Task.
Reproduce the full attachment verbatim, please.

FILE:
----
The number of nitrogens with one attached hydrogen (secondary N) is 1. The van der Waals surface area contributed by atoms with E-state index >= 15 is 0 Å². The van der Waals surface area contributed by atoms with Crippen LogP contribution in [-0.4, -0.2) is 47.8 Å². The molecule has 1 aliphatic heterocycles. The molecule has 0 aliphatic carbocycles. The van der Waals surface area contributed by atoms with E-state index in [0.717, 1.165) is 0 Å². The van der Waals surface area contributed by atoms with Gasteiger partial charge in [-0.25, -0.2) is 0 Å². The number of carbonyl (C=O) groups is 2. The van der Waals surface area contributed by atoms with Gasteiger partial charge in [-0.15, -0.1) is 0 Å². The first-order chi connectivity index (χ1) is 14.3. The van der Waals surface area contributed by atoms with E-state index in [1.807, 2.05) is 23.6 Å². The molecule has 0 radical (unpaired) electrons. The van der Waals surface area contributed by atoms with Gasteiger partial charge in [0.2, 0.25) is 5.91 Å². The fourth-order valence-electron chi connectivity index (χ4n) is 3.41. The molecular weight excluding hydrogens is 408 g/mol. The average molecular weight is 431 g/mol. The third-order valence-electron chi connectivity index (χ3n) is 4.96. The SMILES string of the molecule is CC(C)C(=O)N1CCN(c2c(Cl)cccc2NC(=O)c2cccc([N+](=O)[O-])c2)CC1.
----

The number of nitrogens with one attached hydrogen (secondary N) is 1. The van der Waals surface area contributed by atoms with E-state index >= 15 is 0 Å². The van der Waals surface area contributed by atoms with Crippen LogP contribution in [-0.4, -0.2) is 47.8 Å². The molecule has 1 aliphatic heterocycles. The molecule has 0 aliphatic carbocycles. The van der Waals surface area contributed by atoms with E-state index in [0.717, 1.165) is 0 Å². The van der Waals surface area contributed by atoms with Gasteiger partial charge in [-0.25, -0.2) is 0 Å². The number of carbonyl (C=O) groups is 2. The van der Waals surface area contributed by atoms with Gasteiger partial charge in [-0.15, -0.1) is 0 Å². The first-order chi connectivity index (χ1) is 14.3. The van der Waals surface area contributed by atoms with E-state index in [1.807, 2.05) is 23.6 Å². The molecule has 0 radical (unpaired) electrons. The van der Waals surface area contributed by atoms with Gasteiger partial charge in [0.2, 0.25) is 5.91 Å². The fourth-order valence-electron chi connectivity index (χ4n) is 3.41. The molecular weight excluding hydrogens is 408 g/mol. The average molecular weight is 431 g/mol. The third-order valence-electron chi connectivity index (χ3n) is 4.96. The SMILES string of the molecule is CC(C)C(=O)N1CCN(c2c(Cl)cccc2NC(=O)c2cccc([N+](=O)[O-])c2)CC1.